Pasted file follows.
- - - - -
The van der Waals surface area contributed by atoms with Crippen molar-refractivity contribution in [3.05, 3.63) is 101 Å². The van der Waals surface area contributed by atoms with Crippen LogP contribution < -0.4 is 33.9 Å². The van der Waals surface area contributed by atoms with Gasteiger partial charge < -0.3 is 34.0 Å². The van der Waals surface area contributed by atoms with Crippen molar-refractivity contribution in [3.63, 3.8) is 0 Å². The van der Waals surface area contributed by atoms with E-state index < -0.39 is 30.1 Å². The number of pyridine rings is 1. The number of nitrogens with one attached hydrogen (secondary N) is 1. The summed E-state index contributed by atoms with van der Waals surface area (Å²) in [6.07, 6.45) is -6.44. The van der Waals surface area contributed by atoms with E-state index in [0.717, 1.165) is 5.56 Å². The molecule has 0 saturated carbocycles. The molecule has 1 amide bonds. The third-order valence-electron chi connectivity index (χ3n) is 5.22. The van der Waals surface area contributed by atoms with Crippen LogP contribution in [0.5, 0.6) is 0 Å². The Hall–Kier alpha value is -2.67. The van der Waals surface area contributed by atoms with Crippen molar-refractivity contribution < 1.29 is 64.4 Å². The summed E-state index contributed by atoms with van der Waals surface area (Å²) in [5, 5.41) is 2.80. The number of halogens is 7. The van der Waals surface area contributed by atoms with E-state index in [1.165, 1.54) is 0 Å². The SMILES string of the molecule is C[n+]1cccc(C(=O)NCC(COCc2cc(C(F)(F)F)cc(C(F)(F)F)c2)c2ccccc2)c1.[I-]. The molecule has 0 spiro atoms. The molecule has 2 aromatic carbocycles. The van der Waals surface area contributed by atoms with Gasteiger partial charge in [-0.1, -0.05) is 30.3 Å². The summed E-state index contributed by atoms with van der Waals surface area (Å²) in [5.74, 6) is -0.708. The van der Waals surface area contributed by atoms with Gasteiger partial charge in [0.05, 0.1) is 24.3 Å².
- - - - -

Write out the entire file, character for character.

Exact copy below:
The van der Waals surface area contributed by atoms with Crippen molar-refractivity contribution in [3.05, 3.63) is 101 Å². The van der Waals surface area contributed by atoms with Crippen LogP contribution < -0.4 is 33.9 Å². The van der Waals surface area contributed by atoms with Gasteiger partial charge < -0.3 is 34.0 Å². The van der Waals surface area contributed by atoms with Crippen molar-refractivity contribution in [3.63, 3.8) is 0 Å². The van der Waals surface area contributed by atoms with E-state index < -0.39 is 30.1 Å². The number of pyridine rings is 1. The number of nitrogens with one attached hydrogen (secondary N) is 1. The summed E-state index contributed by atoms with van der Waals surface area (Å²) in [6.07, 6.45) is -6.44. The van der Waals surface area contributed by atoms with E-state index in [0.717, 1.165) is 5.56 Å². The molecule has 0 saturated carbocycles. The molecule has 1 amide bonds. The third-order valence-electron chi connectivity index (χ3n) is 5.22. The van der Waals surface area contributed by atoms with Crippen LogP contribution in [0.5, 0.6) is 0 Å². The Hall–Kier alpha value is -2.67. The van der Waals surface area contributed by atoms with Crippen molar-refractivity contribution < 1.29 is 64.4 Å². The summed E-state index contributed by atoms with van der Waals surface area (Å²) in [5, 5.41) is 2.80. The number of halogens is 7. The van der Waals surface area contributed by atoms with E-state index in [1.165, 1.54) is 0 Å². The SMILES string of the molecule is C[n+]1cccc(C(=O)NCC(COCc2cc(C(F)(F)F)cc(C(F)(F)F)c2)c2ccccc2)c1.[I-]. The molecule has 0 spiro atoms. The molecule has 2 aromatic carbocycles. The van der Waals surface area contributed by atoms with Gasteiger partial charge in [-0.1, -0.05) is 30.3 Å². The summed E-state index contributed by atoms with van der Waals surface area (Å²) in [5.74, 6) is -0.708. The van der Waals surface area contributed by atoms with Gasteiger partial charge in [0.05, 0.1) is 24.3 Å².